August 10, 2007. The Consumer Studies Research Network (CSRN) One–Day Mini–Conference, Barnard College, New York City. Theme: “The Future of Consumer Studies.” This conference brings together faculty and graduate students to discuss their ongoing work in the sociological study of consumption. Visit the conference website to register and for updated information on the program, Contact: Keith Brown,, or Dan Cook,

August 10, 2007. Pre–Conference for Beginning Instructors on Teaching: “Teachers are Made, Not Born: A Workshop for New Sociology Instructors.” For information on specific sessions, see the ASA Section on Teaching and Learning in Sociology website at Contact: Betsy Lucal (574) 520–4899;

August 10–11, 2007. Sociological Imagination Group 8th Annual Conference, Warwick Hotel, New York. Theme: “Confronting Fundamental Problems in Society and Sociology.” For information, see www.sociological– Contact: Bernard Phillips at or David Knottnerus at

August 10–12, 2007. International Visual Sociology Association Conference, New York, NY. Theme: “Public Views of the Private; Private Views of the Public.”

August 14–17, 2007. ISA Research Committee on Social Stratification, RC28 Montreal, Canada. Theme: “Cumulative Advantage: Education, Health, Wealth and Institutional Contexts.”

September 3–6, 2007. 8th European Sociological Association Conference, Glasgow, United Kingdom. Contact:;

September 5–7, 2007. CRESC Annual Conference 2007, University of Manchester. Theme: “Re–thinking Cultural Economy.” This Conference seeks to assess where the various debates about culture and economy and cultural economy are, and to explore where they may be going in the future. Contact: CRESC Conference Administration, 178 Waterloo Place, Oxford Road, University of Manchester, Manchester M13 9PL; Tel: +44(0)161 275 8985; fax +44(0)161 275 8985; email

September 12–14, 2007. Work, Employment & Society (WES) Conference 2007, University of Aberdeen, Scotland, United Kingdom. Theme: “Beyond These Shores: Sinking or Swimming in the New Globalized Economy?” For more information, visit the conference website at

September 26–29, 2007. 7th Annual Conference of the European Society of Criminology (ESC), Bologna, Italy. Theme: “Crime, Crime Prevention and Communities in Europe.”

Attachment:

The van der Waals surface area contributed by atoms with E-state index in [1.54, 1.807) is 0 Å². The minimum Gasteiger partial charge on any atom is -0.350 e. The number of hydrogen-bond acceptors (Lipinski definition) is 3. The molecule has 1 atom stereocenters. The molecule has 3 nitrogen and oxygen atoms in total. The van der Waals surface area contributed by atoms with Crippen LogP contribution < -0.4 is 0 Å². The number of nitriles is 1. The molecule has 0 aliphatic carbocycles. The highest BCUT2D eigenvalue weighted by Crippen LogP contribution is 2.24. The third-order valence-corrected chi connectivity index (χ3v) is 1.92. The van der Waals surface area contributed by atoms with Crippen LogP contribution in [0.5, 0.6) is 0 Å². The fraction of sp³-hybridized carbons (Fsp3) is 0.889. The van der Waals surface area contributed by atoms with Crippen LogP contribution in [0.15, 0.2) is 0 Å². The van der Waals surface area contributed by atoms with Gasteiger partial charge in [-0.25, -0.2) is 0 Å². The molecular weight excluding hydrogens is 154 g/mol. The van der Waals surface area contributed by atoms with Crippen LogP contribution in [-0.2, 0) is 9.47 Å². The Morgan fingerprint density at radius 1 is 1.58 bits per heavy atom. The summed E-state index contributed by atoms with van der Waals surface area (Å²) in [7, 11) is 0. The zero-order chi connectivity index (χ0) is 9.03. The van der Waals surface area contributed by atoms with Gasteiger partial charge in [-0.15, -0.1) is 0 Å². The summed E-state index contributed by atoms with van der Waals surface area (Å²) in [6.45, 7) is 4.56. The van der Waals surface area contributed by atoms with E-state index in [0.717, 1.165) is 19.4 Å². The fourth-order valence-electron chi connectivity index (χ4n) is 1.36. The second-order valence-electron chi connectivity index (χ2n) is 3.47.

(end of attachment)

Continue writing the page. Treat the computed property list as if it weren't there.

October 17–19, 2007. International Association for Time Use Research XXVIIII Conference, Washington, DC. Theme: “Work vs. Play.”

October 18–20, 2007. The Society for the Study of Human Development 5th Biennial Meeting, Pennsylvania State University. Theme: “Crossing Boundaries in Human Development.” Contact: Toni C. Antonucci, Program Committee Chair, Department of Psychology, University of Michigan, Ann Arbor, MI 48106;;

October 25–28, 2007. Association of Humanist Sociology 2007 Annual Meeting, Hilton Garden Inn, Henderson, Nevada. Theme: “Expanding our Branches: Nourishing our Roots.” Contact: Emma Bailey, Program Chair, at

November 1–2, 2007. CPST National Conference, Washington, DC. Theme: “The Present and Future Status of the American STEM Workforce.” Contact: Commission on Professionals in Science and Technology, 1200 New York Avenue, NW, Suite 113, Washington, DC 20005; (202) 326–7080; fax (202) 842–1603;;

November 15–19, 2007. The Social Capital Foundation 2007 Conference, Hawaii. Theme: “Multiethnicity and Social Capital.”

November 18–24, 2007. ISA International Laboratory for PhD Students in Sociology. Theme: “Globalization, Social Problems and Social Policy.”

November 22–24, 2007. 8th International Conference on Asian Youth and Childhoods 2007, Lucknow, India. The conference will provide many opportunities for for social science academics and professionals to interact with members inside and outside their disciplines. Visit Contact: ayc2007@rediffmail. com.


The Leopold Leadership Program at the Woods Institute for the Environment at Stanford University announces the call for applications for the 2008 Leopold Leadership Fellowships. Mid–career academic environmental scientists from North America are invited to apply for the 2008 fellowships that provide scientific leadership, communications, and outreach training. Through a competitive process, the Leopold Leadership Program selects up to 20 fellows to participate in an intensive training program designed to build and enhance the skills of academic environmental scientists to communicate with policy makers, media representatives, businesses, non–profit organizations, and the general public. The program’s mission is to advance environmental decision–making by providing academic environmental scientists with the skills and connections needed to be effective leaders and communicators. The program seeks candidates with terminal degrees from a broad range of disciplines including the social sciences and technical, medical and engineering fields related to the environment. Applicants must be at mid–career as a tenured or tenure–track professor (associate professor or professor level or equivalent), and be active in teaching and research. The training is offered in English and focuses on U.S.–based institutions, audiences, and policy making. Full details and application documents are available online at Deadline: April 16, 2007.